It’s hard to find a more difficult place for building a house than the peak of Mt. Sněžka. Wind speeds reach up to 250 km/h, winter temperatures hit record freezes, it is the most strictly protected zone of a national park. How to build in such a locality without spending excess money, and create a house that would remain in the minds of the people who visit? This building is a cousin of the storage depots of Amundsen’s or Scott’s polar expeditions, or the houses that you see in Greenland or the Spitzberg Islands. It enters on tiptoes into the national park: it is of wood and glass, standing on delicate metal supports. In the harshest winters it is completely closed off behind interior insulation slabs – shadowboxes – and exterior blinds, which protect it from flying bits of rock and ice. Its outdoor staircase reminds you that you are climbing to the highest point of the Czech lands. An environmentally friendly wooden building, respecting nature, humanity, and the majesty of the mountains.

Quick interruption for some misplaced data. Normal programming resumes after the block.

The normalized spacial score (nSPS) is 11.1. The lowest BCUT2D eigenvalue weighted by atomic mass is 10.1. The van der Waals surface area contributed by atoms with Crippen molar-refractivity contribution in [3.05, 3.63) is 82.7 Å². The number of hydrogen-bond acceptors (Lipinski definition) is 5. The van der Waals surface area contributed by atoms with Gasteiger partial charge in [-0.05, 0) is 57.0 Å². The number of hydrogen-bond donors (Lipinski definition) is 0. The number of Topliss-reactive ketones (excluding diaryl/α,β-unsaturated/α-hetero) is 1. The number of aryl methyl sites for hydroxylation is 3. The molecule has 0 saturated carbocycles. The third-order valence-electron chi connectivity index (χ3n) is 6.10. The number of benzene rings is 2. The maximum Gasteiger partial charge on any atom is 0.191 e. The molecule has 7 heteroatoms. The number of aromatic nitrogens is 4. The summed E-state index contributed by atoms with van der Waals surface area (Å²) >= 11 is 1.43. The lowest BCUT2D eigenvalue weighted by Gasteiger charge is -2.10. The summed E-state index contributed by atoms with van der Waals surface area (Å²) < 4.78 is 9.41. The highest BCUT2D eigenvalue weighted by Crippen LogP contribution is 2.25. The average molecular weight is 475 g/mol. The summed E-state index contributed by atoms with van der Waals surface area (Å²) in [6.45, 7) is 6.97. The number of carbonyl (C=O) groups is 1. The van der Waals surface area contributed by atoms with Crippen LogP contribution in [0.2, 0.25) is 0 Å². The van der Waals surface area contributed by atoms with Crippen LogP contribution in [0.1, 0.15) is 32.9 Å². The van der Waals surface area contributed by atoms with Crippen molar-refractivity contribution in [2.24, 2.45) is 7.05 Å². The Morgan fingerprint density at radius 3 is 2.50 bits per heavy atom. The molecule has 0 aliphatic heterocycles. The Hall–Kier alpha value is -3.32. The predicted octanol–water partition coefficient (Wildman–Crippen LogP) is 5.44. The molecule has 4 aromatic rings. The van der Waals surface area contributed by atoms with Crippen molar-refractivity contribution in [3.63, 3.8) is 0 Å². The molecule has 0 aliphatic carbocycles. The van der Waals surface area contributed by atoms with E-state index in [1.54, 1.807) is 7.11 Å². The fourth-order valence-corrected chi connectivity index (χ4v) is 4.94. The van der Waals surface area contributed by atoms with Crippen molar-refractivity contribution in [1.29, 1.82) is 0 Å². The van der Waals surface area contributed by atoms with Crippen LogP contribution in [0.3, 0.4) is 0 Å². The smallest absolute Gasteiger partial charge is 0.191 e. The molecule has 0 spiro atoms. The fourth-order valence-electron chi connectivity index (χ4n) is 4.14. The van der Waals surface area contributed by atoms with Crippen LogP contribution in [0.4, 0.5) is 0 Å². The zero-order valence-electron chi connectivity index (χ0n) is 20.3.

The client purchased land in a protected nature reserve known as “Czech Canada”: wide meadows and rock outcroppings surrounded with pines. His wish was to build a stack here. What emerged is a house of nine modules of 3.60 m: the two modules at the edges are left open as terraces. The entire northern side is insulated and simultaneously forms, as in Japan, a long cabinet with sliding doors. The southern, eastern and western sides of the house are glazed from inside. The sliding dilation joint allows for fixed swinging frames with double glazing to be fitted even into the structure of the lumber stack, which can change its dimensions with damp or gradual drying of the wood. Experimentation with the hollow lumber stack here reached the level of a fully inhabitable house, where the tectonics of the hollow lumber stack simultaneously serve as a pleasant, firm external shading that prevents the emergence of a greenhouse effect inside.